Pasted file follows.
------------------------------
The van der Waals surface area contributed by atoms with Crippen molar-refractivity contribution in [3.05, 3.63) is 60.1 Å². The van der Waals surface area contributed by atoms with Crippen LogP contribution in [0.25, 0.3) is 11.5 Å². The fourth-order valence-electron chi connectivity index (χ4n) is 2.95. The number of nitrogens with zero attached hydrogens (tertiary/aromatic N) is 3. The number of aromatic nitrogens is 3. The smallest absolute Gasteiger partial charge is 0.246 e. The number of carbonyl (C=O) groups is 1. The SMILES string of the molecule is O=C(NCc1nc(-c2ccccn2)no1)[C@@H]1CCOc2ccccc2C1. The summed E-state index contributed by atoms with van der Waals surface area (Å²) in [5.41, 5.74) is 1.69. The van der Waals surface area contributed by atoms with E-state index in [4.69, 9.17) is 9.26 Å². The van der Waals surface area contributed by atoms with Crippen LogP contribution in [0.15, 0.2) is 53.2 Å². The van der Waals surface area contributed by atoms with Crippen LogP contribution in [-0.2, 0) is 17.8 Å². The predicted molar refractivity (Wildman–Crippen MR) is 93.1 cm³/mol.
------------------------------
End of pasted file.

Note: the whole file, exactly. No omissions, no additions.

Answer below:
The van der Waals surface area contributed by atoms with Crippen molar-refractivity contribution in [3.05, 3.63) is 60.1 Å². The van der Waals surface area contributed by atoms with Crippen LogP contribution in [0.25, 0.3) is 11.5 Å². The fourth-order valence-electron chi connectivity index (χ4n) is 2.95. The number of nitrogens with zero attached hydrogens (tertiary/aromatic N) is 3. The number of aromatic nitrogens is 3. The smallest absolute Gasteiger partial charge is 0.246 e. The number of carbonyl (C=O) groups is 1. The SMILES string of the molecule is O=C(NCc1nc(-c2ccccn2)no1)[C@@H]1CCOc2ccccc2C1. The summed E-state index contributed by atoms with van der Waals surface area (Å²) in [5.41, 5.74) is 1.69. The van der Waals surface area contributed by atoms with E-state index in [4.69, 9.17) is 9.26 Å². The van der Waals surface area contributed by atoms with Crippen LogP contribution in [0.15, 0.2) is 53.2 Å². The van der Waals surface area contributed by atoms with Crippen LogP contribution in [-0.2, 0) is 17.8 Å². The predicted molar refractivity (Wildman–Crippen MR) is 93.1 cm³/mol.